Finding Hope Together: In Celebration of World Autism Day

How many of us are raising or know a child with autism? Autism Spectrum Disorders (ASD) is a brain disorder that is characterized by difficulties in social interaction, verbal and nonverbal communication and repetitive behaviors. It is estimated by the Centers for Disease Control that 1 out of every 68 children worldwide is affected.

Though the diagnostic numbers of this condition with a wide spectrum of effects are on the rise, parents who have a child with autism in the United States often face a difficult and lonely parenting journey. These parents are overwhelmed long before the diagnosis, but learning that a child has autism only adds to that feeling. Many parents describe themselves as depressed, frustrated, and worn out to the point of having nothing left by their child’s patterns of unpredictable behavior.

For parents of autistic children in Africa, the challenges are even greater. In African nations like Kenya, raising a child with any special needs brings a huge stigma with it. Many people in this part of the world believe that parents did something wrong or are some how cursed if their child’s physical or emotional state is anything less than perfect.

This means that parents with autistic children, just like parents of children with other disabilities, quickly become outcasts—with few resources offered by their community leaders to help raise their child or children. They have few places to turn to for life-giving support.

Feed the Children–Kenya loves children with disabilities. We adamantly oppose such prejudice and want parents of children, no matter their child’s challenges, to have the resources they need to parent well.

In celebration of World Autism Day on April 2, Feed the Children’s Dagoretti Children Centre (DCC) hosted an event in Nairobi for parents and caregivers of children with Autism Spectrum Disorders.

More than twenty parents who have autistic children traveled from the surrounding communities to attend the event facilitated by Feed the Children staff and by Stephen Muga, the rehabilitation coordinator.  Parents came with their autistic children and shared with one another the challenges they were facing.

“These mothers and fathers are not only parents, but they are therapists, psychologists, mentors,” Stephen said. “Their work never ends!”

DSCN2544Feed the Children–Kenya hoped that the workshop would help break down barriers and improve both acceptance and awareness of the disorder by educating and empowering parents to work with their children. The workshop presented parents and caregivers with valuable strategies to help them create a calmer and more conducive home environment for their children.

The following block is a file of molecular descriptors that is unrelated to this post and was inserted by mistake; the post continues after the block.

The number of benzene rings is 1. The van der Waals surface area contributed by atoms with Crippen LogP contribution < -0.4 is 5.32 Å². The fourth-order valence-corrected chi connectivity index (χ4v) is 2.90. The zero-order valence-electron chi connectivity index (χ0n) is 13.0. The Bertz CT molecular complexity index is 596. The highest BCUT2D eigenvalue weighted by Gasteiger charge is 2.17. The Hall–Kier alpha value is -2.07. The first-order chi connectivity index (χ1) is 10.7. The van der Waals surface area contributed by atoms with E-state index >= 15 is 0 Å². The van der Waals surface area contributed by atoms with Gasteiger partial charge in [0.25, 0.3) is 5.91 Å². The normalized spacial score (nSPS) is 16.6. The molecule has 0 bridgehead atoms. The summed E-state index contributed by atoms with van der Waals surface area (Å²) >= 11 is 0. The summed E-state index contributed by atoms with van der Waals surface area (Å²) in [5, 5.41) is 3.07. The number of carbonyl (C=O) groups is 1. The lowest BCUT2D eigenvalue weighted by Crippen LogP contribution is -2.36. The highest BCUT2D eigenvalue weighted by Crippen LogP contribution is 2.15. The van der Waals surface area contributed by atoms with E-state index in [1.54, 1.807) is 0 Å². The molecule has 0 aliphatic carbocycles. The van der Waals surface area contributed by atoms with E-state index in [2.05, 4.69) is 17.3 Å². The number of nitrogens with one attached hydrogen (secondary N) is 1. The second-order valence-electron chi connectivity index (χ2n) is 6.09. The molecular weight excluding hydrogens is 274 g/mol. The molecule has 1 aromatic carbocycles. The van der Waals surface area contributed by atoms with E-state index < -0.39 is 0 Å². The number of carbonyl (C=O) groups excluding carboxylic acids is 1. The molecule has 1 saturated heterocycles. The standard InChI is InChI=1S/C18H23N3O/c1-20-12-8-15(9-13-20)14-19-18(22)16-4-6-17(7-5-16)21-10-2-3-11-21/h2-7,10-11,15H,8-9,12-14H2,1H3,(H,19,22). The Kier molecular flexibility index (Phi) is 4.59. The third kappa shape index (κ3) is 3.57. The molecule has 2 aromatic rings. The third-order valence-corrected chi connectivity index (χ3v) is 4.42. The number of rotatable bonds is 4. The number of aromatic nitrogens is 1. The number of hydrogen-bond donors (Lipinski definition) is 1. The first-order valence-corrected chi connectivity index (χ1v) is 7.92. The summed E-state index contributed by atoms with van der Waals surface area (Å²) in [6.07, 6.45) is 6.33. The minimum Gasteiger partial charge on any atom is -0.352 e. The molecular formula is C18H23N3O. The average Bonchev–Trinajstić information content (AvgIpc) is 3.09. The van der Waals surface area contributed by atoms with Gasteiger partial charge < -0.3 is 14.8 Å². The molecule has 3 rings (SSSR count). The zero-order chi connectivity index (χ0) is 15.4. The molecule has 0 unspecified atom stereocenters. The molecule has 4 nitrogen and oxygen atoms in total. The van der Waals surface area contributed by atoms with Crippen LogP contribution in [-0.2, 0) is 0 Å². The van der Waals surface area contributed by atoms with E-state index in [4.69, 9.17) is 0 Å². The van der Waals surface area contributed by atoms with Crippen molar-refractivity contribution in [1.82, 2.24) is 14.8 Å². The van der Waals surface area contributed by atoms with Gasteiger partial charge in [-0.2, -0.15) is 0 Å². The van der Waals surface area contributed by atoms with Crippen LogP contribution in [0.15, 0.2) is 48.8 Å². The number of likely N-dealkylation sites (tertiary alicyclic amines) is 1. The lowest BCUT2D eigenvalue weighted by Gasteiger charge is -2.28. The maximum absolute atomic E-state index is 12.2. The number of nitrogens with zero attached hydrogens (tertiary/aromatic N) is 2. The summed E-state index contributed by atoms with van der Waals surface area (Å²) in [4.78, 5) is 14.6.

Some of the parents confessed to being confused on how to handle their child.

“What do I do when my child does not respond to my directions?” one mother asked.

Stephen took the parents through the signs that indicate a child has autism and at the end of the day, parents and caregivers had learned to identify triggers of unwanted behavior, structure situations to prevent avoidable behavioral problems, communicate clearly, encourage cooperation through the child’s interest and choose the right diet for the child.

Parents had the opportunity to interact closely with their children through different activities such as arranging letters to form words, arranging shapes (most of the children were drawn to circular objects), and inserting string through beads to make traditional necklaces.

The message of the workshop was simple: what autistic children need most are parents who accept their children, create a support group, and cultivate an autism-friendly environment at home. With these factors, the child will thrive.

DSCN2583By the end of the activity-packed day, all of the parents had decided to form ongoing support groups to share their experiences and encourage other parents who were skeptical of talking about their autistic children. The group chose the mission statement, “Together we are strong!

Feed the Children–Kenya was so happy to facilitate this workshop!

Feed the Children Goes to Washington

One of the most exciting new developments in the past year for Feed the Children has been the opening of a new office in Washington DC. Joining the ranks of its non-profit counterparts, Feed the Children created a government relations team to be a voice in Washington and to represent the millions of children and families we serve. Most of all we see the work of this team as the group to lead the charge into advocacy.

“Advocacy” means many things. At Feed the Children, advocacy educates, elevates conversations and promotes policies to address the systemic issue of hunger and poverty. We seek to be a voice for the voiceless. We seek to partner with governmental agencies already engaged in similar work both in the US and around the world.

US flag on building

Lobbying, or directly speaking to policy makers, is only one function of advocacy and is practiced by the two members of our advocacy team as well as myself and members of the executive team.